Idea Exchange – Karen Ho

Apple Inc. unveiled its plan to become carbon neutral across its entire business, manufacturing supply chain, and product life cycle by 2030. The company is already carbon neutral today for its global corporate operations, and this new commitment means that by 2030, every Apple device sold will have net zero climate impact.

This would have caused a ripple impact along Apple’s supply chain.

According to the company’s Environmental Progress Report published in July, more than three-quarters of the emissions from making Apple’s products come from their suppliers. In order to achieve this goal, Apple would have to get help from their major suppliers. That includes Taiwanese electronics giants like TSMC and Foxconn, which still get about 90% of their power from non-renewable sources.71 of Apple’s hundreds manufacturing partners in 17 different countries have committed to 100% renewable energy for Apple production. Their Supplier Clean Energy Program now has 7.8 gigawatts of clean energy commitments. Once completed, these commitments will avoid over 14.3 million metric tons of Carbon Emissions annually—the equivalent of taking more than 3 million cars off the road each year.

Taiwanese companies make up a significant proportion of Apple’s suppliers worldwide because of their dominance of sectors such as contract manufacturing and made-to-order semiconductors.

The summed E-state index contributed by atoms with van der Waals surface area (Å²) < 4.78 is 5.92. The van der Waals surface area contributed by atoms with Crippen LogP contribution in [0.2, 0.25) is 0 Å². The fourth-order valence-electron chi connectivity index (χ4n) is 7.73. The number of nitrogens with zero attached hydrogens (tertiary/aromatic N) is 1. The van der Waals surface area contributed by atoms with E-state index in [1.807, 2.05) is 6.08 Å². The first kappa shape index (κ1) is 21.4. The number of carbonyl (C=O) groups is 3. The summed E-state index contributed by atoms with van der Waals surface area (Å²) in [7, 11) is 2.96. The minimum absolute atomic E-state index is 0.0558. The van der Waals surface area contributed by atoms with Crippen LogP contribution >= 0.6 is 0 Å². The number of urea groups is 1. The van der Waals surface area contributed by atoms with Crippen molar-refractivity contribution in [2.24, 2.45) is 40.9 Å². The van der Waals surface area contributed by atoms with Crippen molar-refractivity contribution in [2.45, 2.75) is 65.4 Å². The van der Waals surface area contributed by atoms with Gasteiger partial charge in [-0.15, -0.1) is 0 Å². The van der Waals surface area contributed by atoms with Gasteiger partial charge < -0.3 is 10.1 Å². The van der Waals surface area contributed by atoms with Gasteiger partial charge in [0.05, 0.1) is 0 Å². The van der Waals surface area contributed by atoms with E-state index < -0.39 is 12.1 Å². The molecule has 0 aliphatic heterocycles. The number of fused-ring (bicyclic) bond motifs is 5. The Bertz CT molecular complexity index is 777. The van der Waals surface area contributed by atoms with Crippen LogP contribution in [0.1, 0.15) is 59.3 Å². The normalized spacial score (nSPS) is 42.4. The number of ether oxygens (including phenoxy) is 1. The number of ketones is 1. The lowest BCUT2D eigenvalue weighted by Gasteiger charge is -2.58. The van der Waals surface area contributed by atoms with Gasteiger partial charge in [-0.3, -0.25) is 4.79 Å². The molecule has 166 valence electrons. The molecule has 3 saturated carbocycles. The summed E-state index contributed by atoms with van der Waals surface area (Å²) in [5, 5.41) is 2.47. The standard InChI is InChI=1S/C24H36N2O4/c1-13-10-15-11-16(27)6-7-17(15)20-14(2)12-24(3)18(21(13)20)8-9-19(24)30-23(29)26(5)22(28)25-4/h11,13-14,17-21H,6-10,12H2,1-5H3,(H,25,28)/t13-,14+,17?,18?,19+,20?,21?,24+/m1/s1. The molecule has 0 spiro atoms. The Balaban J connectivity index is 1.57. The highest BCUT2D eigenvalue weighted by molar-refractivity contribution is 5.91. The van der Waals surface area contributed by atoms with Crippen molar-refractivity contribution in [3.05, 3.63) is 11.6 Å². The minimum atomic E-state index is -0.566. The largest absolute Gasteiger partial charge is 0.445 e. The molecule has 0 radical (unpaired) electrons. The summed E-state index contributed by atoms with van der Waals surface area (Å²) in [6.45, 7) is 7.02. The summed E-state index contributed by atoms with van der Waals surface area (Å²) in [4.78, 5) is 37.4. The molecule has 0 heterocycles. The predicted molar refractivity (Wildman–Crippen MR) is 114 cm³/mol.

Taiwan Semiconductor Manufacturing Co (TSMC)., which exclusively makes cutting-edge chips for Apple’s iPhones and iPads, and used renewable energy and credits for 6.7% of its power in 2019, has committed to producing renewable energy for its entire operations by 2050, according to their press releases to join RE100 also from July. RE100 is the global corporate renewable energy initiative bringing together hundreds of large and ambitious businesses committed to 100% renewable electricity.

Hon Hai Precision Industry Co., also known as Foxconn, which assembles more than 100 million iPhones annually, will be installing solar panels on the roofs and in places like Henan province in China, where coal is still the dominant source for power. The company had installed 224 megawatts of clean energy by the end of 2019, up from 33 in 2017, the company said in its sustainability report.

The morale of this story is that customers can make a positive impact to change how their suppliers run the business, and in this case, leaving no carbon footprint to protect our Mother Earth.

Note: This is not an advertisement for Apple Inc.


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